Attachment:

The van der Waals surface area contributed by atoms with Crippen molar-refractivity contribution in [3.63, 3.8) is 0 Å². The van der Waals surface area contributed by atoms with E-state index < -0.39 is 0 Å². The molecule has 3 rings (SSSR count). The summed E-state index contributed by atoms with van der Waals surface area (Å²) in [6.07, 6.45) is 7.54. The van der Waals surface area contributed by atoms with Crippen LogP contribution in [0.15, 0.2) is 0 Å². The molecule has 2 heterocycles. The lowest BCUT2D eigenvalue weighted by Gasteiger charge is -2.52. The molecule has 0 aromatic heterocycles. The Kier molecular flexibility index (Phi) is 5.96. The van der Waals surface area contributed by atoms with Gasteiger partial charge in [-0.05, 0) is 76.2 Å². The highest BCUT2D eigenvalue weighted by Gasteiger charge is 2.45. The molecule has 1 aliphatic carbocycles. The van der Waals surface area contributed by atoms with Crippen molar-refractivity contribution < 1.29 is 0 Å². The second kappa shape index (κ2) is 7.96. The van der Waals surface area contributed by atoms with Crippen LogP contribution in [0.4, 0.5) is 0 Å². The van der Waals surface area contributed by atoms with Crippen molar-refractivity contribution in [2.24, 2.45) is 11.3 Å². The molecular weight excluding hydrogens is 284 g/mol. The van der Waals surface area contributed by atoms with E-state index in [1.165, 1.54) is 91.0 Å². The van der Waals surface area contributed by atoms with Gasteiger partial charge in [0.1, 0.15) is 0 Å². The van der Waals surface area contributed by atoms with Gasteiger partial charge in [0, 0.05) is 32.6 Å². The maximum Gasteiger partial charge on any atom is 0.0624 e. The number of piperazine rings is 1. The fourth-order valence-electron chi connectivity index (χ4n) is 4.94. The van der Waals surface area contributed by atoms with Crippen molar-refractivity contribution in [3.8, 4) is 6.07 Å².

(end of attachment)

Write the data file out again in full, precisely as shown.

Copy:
The van der Waals surface area contributed by atoms with Crippen molar-refractivity contribution in [3.63, 3.8) is 0 Å². The van der Waals surface area contributed by atoms with E-state index < -0.39 is 0 Å². The molecule has 3 rings (SSSR count). The summed E-state index contributed by atoms with van der Waals surface area (Å²) in [6.07, 6.45) is 7.54. The van der Waals surface area contributed by atoms with Crippen LogP contribution in [0.15, 0.2) is 0 Å². The molecule has 2 heterocycles. The lowest BCUT2D eigenvalue weighted by Gasteiger charge is -2.52. The molecule has 0 aromatic heterocycles. The Kier molecular flexibility index (Phi) is 5.96. The van der Waals surface area contributed by atoms with Gasteiger partial charge in [-0.05, 0) is 76.2 Å². The highest BCUT2D eigenvalue weighted by Gasteiger charge is 2.45. The molecule has 1 aliphatic carbocycles. The van der Waals surface area contributed by atoms with Crippen molar-refractivity contribution < 1.29 is 0 Å². The second kappa shape index (κ2) is 7.96. The van der Waals surface area contributed by atoms with Crippen LogP contribution in [0.4, 0.5) is 0 Å². The van der Waals surface area contributed by atoms with Crippen molar-refractivity contribution in [2.24, 2.45) is 11.3 Å². The molecular weight excluding hydrogens is 284 g/mol. The van der Waals surface area contributed by atoms with E-state index in [1.165, 1.54) is 91.0 Å². The van der Waals surface area contributed by atoms with Gasteiger partial charge in [0.1, 0.15) is 0 Å². The van der Waals surface area contributed by atoms with Gasteiger partial charge in [0, 0.05) is 32.6 Å². The maximum Gasteiger partial charge on any atom is 0.0624 e. The number of piperazine rings is 1. The fourth-order valence-electron chi connectivity index (χ4n) is 4.94. The van der Waals surface area contributed by atoms with Crippen molar-refractivity contribution in [3.8, 4) is 6.07 Å².